The answer to whether or not matriarchal societies exist(ed) or not? It is affirmative they did if and only if one recolonizes historical revisionism and treats that revisionism as the distraction laced with patriarchal bigotry it has. Conclusively, “such an order of female-dominated social and cultic custom is termed, in a broad and general way, the order of Mother Right. And opposed to such, without quarter, is the order of the Patriarchy, with an ardor of righteous eloquence and a fury of fire and sword.”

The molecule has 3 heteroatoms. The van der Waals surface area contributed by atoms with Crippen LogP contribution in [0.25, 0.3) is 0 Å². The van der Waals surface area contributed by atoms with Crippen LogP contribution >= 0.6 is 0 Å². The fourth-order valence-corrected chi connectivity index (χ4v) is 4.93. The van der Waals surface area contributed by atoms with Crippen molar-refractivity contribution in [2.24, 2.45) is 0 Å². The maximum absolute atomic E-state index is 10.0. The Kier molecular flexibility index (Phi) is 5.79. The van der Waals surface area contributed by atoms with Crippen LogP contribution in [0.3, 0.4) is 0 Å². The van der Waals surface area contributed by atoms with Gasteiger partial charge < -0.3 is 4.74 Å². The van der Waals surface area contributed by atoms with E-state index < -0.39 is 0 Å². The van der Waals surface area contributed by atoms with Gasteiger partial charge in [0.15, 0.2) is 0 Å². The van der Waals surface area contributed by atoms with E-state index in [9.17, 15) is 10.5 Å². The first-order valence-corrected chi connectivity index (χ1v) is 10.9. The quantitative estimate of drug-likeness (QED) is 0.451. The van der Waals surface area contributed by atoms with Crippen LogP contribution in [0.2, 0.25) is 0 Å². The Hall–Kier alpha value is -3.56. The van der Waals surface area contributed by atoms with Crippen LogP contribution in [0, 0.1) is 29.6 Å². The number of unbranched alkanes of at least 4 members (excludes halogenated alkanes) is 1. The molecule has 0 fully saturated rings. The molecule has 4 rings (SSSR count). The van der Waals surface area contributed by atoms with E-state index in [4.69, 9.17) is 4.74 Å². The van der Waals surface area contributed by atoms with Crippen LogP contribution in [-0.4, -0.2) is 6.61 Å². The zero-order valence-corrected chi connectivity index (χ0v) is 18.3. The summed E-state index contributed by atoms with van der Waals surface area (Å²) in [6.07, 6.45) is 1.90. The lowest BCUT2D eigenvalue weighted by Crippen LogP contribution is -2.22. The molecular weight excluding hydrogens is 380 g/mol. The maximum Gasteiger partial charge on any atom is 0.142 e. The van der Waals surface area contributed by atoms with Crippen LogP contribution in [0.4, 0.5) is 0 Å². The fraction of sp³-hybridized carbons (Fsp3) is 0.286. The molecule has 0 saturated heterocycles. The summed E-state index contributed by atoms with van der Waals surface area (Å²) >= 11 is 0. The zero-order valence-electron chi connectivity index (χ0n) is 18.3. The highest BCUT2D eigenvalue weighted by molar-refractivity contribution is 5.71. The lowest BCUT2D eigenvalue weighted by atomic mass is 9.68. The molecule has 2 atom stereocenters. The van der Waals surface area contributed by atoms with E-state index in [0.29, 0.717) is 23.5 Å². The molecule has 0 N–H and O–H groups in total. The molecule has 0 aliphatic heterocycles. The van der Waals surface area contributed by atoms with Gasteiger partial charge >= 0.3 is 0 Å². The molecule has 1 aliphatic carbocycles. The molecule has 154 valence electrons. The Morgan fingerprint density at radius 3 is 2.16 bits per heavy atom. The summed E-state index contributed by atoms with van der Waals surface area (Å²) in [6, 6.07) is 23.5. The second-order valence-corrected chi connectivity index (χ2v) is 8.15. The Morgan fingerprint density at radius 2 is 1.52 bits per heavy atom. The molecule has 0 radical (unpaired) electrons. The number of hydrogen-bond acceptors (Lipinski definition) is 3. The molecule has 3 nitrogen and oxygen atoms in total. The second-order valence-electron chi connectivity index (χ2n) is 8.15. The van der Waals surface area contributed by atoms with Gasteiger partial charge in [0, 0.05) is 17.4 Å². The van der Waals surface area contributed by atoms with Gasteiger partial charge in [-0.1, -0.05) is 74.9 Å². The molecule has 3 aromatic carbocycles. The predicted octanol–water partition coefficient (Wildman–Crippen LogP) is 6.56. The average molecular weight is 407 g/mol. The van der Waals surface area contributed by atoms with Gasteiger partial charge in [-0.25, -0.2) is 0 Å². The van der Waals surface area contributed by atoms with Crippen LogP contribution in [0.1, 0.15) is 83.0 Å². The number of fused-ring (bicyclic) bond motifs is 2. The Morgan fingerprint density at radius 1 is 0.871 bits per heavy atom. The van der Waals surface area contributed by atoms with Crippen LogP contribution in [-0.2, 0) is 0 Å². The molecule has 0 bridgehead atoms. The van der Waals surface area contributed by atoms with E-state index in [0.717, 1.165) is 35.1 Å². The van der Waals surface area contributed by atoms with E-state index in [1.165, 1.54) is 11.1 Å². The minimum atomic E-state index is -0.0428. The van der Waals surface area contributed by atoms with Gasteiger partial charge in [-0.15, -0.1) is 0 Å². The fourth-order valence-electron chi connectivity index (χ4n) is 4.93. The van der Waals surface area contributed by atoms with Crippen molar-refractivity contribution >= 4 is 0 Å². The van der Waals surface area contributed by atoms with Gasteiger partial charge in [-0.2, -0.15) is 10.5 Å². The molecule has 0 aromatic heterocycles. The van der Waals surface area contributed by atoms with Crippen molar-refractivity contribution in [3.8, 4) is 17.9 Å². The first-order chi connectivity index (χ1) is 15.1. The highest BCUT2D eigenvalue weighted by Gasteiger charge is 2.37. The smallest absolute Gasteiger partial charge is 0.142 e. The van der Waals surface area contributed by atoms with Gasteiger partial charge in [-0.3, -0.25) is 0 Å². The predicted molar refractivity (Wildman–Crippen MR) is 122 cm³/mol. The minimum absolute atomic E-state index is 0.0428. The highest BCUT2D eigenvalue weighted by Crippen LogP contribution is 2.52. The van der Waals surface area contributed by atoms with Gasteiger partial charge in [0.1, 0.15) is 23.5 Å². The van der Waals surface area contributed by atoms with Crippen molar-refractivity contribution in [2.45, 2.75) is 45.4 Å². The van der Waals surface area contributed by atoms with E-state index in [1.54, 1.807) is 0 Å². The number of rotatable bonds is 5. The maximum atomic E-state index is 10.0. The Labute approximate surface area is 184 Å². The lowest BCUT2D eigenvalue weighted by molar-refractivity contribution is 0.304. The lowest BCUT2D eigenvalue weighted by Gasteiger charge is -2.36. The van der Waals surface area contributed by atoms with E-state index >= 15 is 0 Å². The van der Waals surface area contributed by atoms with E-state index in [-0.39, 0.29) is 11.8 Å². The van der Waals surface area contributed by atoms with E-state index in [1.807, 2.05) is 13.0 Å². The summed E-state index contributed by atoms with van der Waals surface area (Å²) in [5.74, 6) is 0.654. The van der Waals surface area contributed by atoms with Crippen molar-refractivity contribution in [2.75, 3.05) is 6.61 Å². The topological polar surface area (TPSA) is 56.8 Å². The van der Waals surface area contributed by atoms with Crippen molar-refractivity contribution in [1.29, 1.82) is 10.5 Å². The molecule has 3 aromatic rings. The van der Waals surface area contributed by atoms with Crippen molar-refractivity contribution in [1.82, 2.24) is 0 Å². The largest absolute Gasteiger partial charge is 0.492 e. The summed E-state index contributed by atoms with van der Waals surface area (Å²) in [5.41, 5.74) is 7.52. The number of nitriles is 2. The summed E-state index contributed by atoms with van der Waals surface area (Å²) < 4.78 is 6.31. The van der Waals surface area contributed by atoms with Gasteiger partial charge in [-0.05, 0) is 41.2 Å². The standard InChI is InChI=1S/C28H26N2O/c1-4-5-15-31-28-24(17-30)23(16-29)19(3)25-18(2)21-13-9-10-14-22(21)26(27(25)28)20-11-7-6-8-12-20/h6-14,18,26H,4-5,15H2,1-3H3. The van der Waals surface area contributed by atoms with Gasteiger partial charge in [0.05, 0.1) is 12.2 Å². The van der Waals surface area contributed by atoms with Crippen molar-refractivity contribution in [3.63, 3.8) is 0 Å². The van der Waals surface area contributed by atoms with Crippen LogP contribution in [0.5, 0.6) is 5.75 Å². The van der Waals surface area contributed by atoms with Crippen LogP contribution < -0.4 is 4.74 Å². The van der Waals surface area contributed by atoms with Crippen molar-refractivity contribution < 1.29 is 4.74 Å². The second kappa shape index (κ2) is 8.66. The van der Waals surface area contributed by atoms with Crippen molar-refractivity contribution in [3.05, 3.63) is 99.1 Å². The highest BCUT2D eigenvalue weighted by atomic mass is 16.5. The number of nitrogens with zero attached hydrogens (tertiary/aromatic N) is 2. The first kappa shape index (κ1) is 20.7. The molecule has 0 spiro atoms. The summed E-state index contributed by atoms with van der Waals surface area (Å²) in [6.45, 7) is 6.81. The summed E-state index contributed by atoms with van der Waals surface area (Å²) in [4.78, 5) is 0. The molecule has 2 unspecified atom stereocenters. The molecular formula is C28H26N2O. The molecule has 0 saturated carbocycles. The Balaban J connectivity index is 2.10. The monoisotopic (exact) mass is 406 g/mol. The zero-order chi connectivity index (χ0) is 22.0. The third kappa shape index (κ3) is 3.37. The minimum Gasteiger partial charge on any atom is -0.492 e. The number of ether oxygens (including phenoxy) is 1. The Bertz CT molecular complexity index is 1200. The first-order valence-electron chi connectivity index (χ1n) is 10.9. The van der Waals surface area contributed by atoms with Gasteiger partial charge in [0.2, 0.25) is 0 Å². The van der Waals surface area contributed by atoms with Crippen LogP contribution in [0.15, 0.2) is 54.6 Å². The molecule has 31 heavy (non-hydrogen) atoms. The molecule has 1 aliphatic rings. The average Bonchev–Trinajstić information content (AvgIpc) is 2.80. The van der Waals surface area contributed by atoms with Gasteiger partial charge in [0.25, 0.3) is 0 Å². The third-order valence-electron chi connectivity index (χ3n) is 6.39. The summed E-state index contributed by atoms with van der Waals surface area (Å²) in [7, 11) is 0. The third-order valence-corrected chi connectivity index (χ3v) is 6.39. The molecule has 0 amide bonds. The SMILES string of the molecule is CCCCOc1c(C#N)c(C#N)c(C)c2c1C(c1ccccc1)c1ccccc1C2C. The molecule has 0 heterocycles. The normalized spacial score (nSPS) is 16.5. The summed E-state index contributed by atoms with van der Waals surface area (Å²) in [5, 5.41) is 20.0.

“For it is now perfectly clear that before the violent entry of the late Bronze and early Iron Age nomadic Aryan cattle-herders from the north and Semitic sheep-and-goat-herders from the south into the old cult sites of the ancient world, there had prevailed in that world an essentially organic, vegetal, non-heroic view of the nature and necessities of life that was completely repugnant to those lion hearts for whom not the patient toil of earth but the battle spear and its plunder were the source of both wealth and joy. In the older mother myths and rites the light and darker aspects of the mixed thing that is life had been honored equally and together, whereas in the later, male-oriented, patriarchal myths, all that is good and noble was attributed to the new, heroic master of gods, leaving to the native nature powers the character only of darkness–to which, also, a negative moral judgment now was added. For, as a great body of evidence shows, the social as well as mythic orders of the two contrasting ways of life were opposed. Where the goddess had been venerated as the giver and supporter of life as well as consumer of the dead, women as her representatives had been accorded a paramount position in society as well as in cult. Such an order of female-dominated social and cultic custom is termed, in a broad and general way, the order of Mother Right. And opposed to such, without quarter, is the order of the Patriarchy, with an ardor of righteous eloquence and a fury of fire and sword.”